The publication Four-Suit Transfers by Barbara Seagram and Mr. Andy Stark, published July 2004 by Master Point Press, ISBN-10: 189415486X / ISBN-13: 978-1894154864, provides an excellent and comprehensive presentation of this conventional method.

Example 3: Quantitative

Many partnerships have recognized the ambiguity of the quantitative bid of 4 No Trump in certain bidding sequences. The following two examples should assist in clarifying this feature:

Opener   Responder   Meaning
spades KQJ
hearts Q108
diamonds AK94
clubw Q76
 
spades A87
hearts A9
diamonds Q5
clubw KJ10984
   
1 NT       Shows a No Trump range of 15 to 17 points. The range can be of a different range, but then the partnership must adjust the combined values accordingly.
    2 spades   This first response transfers the No Trump bidder to Clubs.
2 NT       The No Trump bidder shows a good fit for Clubs and the maximum range for the agreed No Trump opening.
    4 NT   The responder shows slam interest with borderline values, but allows the No Trump bidder to decide. With slam values the responder initiates Gerber. (Note: many partnerships base borderline values on the inferred number of Losing Tricks.)
6 clubw       The No Trump bidder, with maximum values and good Club support, bids the small slam in Clubs following the quantitative and inviting bid of 4 No Trump by responder. A Heart lead might defeat the contract.

Many partnerships have recognized the ambiguity of the quantitative bid of 4 No Trump in certain bidding sequences. The following two examples should assist in clarifying this feature:

Example 4: Ace or Keycard Asking

Opener   Responder   Meaning
spades KQJ
hearts Q108
diamonds AK94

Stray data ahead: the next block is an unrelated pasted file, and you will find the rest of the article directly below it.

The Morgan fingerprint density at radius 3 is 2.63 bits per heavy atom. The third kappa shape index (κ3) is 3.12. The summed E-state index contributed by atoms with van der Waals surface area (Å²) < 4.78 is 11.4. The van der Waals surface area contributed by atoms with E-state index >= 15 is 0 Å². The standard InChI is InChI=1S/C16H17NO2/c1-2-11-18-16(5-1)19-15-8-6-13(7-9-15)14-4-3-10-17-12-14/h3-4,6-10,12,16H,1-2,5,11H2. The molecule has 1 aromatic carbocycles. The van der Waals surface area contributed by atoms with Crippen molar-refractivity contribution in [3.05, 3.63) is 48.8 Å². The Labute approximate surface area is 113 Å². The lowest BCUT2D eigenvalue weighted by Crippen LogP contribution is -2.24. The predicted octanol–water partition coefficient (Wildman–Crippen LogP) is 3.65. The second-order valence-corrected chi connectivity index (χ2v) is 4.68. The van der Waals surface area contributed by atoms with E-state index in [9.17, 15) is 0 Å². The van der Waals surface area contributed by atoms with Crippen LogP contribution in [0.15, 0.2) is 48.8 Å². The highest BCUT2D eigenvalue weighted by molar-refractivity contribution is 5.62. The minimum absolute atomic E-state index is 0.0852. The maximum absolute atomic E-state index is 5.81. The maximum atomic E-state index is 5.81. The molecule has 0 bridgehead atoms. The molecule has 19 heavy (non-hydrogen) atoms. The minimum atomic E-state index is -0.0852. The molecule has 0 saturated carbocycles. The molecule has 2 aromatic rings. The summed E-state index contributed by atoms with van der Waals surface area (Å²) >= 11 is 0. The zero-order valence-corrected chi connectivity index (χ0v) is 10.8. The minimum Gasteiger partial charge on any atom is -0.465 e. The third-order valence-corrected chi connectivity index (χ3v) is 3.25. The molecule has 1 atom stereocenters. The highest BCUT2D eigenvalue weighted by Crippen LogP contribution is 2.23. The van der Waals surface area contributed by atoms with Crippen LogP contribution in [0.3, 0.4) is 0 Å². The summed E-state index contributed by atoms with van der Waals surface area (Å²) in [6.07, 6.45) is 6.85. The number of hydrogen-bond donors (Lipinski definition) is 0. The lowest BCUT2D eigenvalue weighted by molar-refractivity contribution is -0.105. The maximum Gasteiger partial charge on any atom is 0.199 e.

clubw Q76
 
spades 87
hearts AK5
diamonds Q5
clubw AKJ1085
   
1 NT       Shows a No Trump range of 15 to 17 points. The range can be of a different range, but then the partnership must adjust the combined values accordingly.
    2 spades   This first response transfers the No Trump bidder to Clubs.
2 NT       The No Trump bidder shows a good fit for Clubs and the maximum range for the agreed No Trump opening.
    4 clubw   Gerber: It is strongly recommended for the partnership that all Ace or Keycard-asking methods should be based on Gerber in order that the level of bidding not exceed a game contract in a Minor suit.
(bid)   6 clubw   The small slam is bid in Clubs by the responder. If the responder sees a good chance for a contract of 6 No Trump, then this is the decision made by the responder.

Additional Explanations

If the responder has a strong holding and wishes to continue to bid after he has transferred opener to a certain suit, then the continuances become a matter of partnership agreement. In the case that the responder has game or slam values and holds a singleton or void in a higher-ranking suit, then the recommended guideline is to bid the singleton or void. A jump bid to the suit, in which there is a singleton or void, does not constitute a splinter bid; such a jump bid has no meaning as per the original version.

Note: In continuing to bid, the responder may have to switch to the Stayman conventional method for example.

Note: Since this conventional method does not permit the responder to raise immediately to an invitational 2 No Trump, the strongly recommended guideline to overcome this flaw is to first employ the Stayman conventional method, and whatever the No trump bidder responds the responder will rebid 2 No Trump. This approach allows the responder to show an invitational 2 No Trump raise.

The Four-Suit Transfer Bids have been a part of the history of bridge, but has been replaced with other treatments which perhaps more accurately describe the length and strength of the responder. However, this conventional method continues to be employed by many partnerships.

See also: Club Bust and Diamond Bust.

 

 

If you wish to include this feature, or any other feature, of the game of bridge in your partnership agreement, then please make certain that the concept is understood by both partners. Be aware whether or not the feature is alertable or not and whether an announcement should or must be made. Check with the governing body and/or the bridge district and/or the bridge unit prior to the game to establish the guidelines applied. Please include the particular feature on your convention card in order that your opponents are also aware of this feature during the bidding process, since this information must be made known to them according to the Laws of Duplicate Contract Bridge. We do not always include the procedure regarding Alerts and/or Announcements, since these regulations are changed and revised during time by the governing body. It is our intention only to present the information as concisely and as accurately as possible.